The Board discussed ways to increase the membership’s participation and confidence in the election process. Jule Bishop said that there are professional independent ballot counters, but that they charge approximately $4,000 - $6,000 per election, and that use of outside counters might violate our promise of confidentiality. The Board also discussed amending the by-laws to expressly allow a candidate to designate a representative to observe vote counting, with 24 hours notice to the Elections Committee. The Board asked member Lisa Berger to assist in drafting new election by-laws to accommodate these concerns.

D. Web Site

Jule Bishop reported that the web site is established, and that the Board is soliciting ideas from Association members about the content of the web site. Shelley Smith will request a disk version of the MOU, official copies of which are kept by the Controller’s office. It was also suggested that the minutes of the Board meetings and agenda items be put onto the site.

I. New Business

A. Financial Accounting/Dues

The Treasurer, provided the monthly report to the Board regarding the Associations’ finances. The Boards liability insurance is up for renewal in February. After a brief review of accounts, Jule Bishop reported also said that she believes that the Association is close to a position of earning enough interest to pay for the Association’s basic administrative costs.

Monthly accounts are forwarded to the outside accounting agency, which reviews all of the Board’s income and expenditures. This review and reporting has been in place for years (possibly 6). After tax time, in the spring, this agency will once again provide its annual report regarding the Association’s finances. Prior annual reports are available and kept in the Association offices. The issue of the amount of dues collected will be discussed upon receipt of the annual audit.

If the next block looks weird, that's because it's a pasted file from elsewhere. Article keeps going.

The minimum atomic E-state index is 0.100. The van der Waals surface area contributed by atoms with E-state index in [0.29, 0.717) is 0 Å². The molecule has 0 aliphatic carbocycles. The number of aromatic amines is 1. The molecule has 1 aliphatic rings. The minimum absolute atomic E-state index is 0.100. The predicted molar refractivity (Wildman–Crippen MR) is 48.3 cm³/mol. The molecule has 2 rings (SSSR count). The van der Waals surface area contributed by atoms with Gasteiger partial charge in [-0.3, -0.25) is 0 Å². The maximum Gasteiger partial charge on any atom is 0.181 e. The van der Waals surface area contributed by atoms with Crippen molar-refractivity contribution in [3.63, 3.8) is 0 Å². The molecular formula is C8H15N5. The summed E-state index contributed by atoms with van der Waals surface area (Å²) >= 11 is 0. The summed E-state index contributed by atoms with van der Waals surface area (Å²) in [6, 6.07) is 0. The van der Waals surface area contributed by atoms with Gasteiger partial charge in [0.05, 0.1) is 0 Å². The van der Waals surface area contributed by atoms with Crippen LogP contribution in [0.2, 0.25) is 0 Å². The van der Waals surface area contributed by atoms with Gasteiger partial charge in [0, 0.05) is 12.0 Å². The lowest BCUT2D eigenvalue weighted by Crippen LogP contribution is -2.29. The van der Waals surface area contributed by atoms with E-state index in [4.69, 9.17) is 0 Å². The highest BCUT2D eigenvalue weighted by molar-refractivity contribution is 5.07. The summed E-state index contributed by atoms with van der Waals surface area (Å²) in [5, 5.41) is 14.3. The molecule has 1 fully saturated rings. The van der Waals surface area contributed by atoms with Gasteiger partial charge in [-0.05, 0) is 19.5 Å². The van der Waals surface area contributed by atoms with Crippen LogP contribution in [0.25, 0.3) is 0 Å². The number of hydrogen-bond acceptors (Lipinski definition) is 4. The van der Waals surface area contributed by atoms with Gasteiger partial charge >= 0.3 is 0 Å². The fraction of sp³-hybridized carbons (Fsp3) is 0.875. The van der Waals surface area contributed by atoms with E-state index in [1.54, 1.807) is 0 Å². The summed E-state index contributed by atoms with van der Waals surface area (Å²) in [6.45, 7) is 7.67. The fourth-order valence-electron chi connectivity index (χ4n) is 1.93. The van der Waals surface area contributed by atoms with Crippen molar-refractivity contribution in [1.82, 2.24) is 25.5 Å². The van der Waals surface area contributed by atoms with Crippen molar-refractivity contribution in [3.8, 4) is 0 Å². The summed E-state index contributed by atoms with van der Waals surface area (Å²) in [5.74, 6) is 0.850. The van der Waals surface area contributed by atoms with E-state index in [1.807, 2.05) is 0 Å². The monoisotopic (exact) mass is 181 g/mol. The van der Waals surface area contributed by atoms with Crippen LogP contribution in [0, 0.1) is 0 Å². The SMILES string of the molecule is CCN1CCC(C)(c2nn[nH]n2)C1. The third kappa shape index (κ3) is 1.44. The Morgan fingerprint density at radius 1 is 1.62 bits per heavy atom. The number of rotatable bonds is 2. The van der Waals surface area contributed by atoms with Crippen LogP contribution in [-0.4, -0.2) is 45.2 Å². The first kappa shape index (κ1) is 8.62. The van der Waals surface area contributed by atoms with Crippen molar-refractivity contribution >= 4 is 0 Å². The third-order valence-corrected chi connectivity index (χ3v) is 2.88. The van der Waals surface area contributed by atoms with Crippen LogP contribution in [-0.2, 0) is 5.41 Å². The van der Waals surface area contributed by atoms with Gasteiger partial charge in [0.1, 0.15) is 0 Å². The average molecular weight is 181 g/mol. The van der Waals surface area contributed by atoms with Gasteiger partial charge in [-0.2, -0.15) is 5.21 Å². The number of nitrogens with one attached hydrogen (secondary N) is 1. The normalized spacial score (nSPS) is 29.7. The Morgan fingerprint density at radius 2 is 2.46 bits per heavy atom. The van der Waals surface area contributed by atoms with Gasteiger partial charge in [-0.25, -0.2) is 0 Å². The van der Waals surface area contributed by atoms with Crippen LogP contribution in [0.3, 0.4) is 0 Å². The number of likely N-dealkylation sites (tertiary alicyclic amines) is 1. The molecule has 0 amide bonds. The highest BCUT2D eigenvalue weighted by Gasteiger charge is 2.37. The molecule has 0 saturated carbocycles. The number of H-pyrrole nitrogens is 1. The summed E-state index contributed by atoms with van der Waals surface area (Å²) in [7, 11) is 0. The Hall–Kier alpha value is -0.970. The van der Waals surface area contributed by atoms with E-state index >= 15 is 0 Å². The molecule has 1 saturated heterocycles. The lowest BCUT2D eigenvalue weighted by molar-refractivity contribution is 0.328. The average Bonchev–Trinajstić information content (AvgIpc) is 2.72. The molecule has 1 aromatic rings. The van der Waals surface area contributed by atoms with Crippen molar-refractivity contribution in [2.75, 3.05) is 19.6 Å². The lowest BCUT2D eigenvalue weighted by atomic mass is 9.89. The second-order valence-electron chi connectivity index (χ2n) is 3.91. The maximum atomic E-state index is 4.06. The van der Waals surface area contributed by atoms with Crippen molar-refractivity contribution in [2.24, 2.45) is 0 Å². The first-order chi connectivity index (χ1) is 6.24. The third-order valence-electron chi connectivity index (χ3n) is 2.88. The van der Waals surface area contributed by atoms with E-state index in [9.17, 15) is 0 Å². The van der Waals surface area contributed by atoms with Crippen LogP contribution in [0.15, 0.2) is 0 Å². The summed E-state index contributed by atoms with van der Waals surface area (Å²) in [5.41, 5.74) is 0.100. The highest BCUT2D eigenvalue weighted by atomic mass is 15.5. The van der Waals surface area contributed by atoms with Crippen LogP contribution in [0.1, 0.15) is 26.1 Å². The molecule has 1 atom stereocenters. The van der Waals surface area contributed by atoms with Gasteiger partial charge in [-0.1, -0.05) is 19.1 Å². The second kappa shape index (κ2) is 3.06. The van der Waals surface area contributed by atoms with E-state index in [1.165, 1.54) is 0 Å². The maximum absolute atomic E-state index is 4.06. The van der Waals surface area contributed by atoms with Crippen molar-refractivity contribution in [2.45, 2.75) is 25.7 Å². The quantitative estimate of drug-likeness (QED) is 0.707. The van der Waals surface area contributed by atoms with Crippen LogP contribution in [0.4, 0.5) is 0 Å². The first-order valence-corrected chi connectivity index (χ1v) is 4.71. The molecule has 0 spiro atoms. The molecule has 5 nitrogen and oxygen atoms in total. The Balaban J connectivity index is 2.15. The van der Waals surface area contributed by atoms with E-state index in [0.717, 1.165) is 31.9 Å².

B. Meeting Locations

Concern was expressed about the potential for management representatives attending meetings held in buildings open to the public. Others emphasized the importance of easy access for the members, and said that DWP was convenient for members. The Board agreed to meet at DWP next month and to revisit the issue at that time.

C. Possible Union Affiliation

Judith Reel stated she desired to invite a representative of SEIU to the next meeting to discuss possible Association affiliation. Board members stated that they wanted to consider the issue more thoroughly before inviting a Union representative, and the Board decided to consider the issue at its February meeting.

III. Executive Session

The Board met in executive session to discuss an employee disciplinary matter.


The Board’s PAC convened and voted to purchase for $750.00 a table at a dinner for the Harbor Area Alternatives Program, at which Council member Janice Hahn will serve as the event chair. The PAC also voted to contribute $500.00 to Councilmember Nick Pacheco’s office-holder account.


As you know, our new MOU includes annual reimbursement for MCLE-related expenses. To ensure that you receive complete and timely reimbursement, we encourage you to follow the instructions contained in the MCLE protocol provided by City Attorney Management. You must complete and submit a reimbursement form in order to receive reimbursement.

You can reimburse expenses related to attending MCLE programs that are accepted by the California State Bar, even if the program takes place in another state. Eligible expenses include the cost of the program, travel, and per diems.

Please be judicious when choosing lodging and which food/drink expenses you submit for reimbursement.

The Board is pleased to announce that LACAA has retained the law firm of MASTAGNI, HOLSTEDT, AMICK, MILLER & JOHNSEN as General Counsel.

To sign up for the LACAA newsletter and email updates from Oscar Winslow,
LACAA's President, send a request to lacaapresident@gmail.com.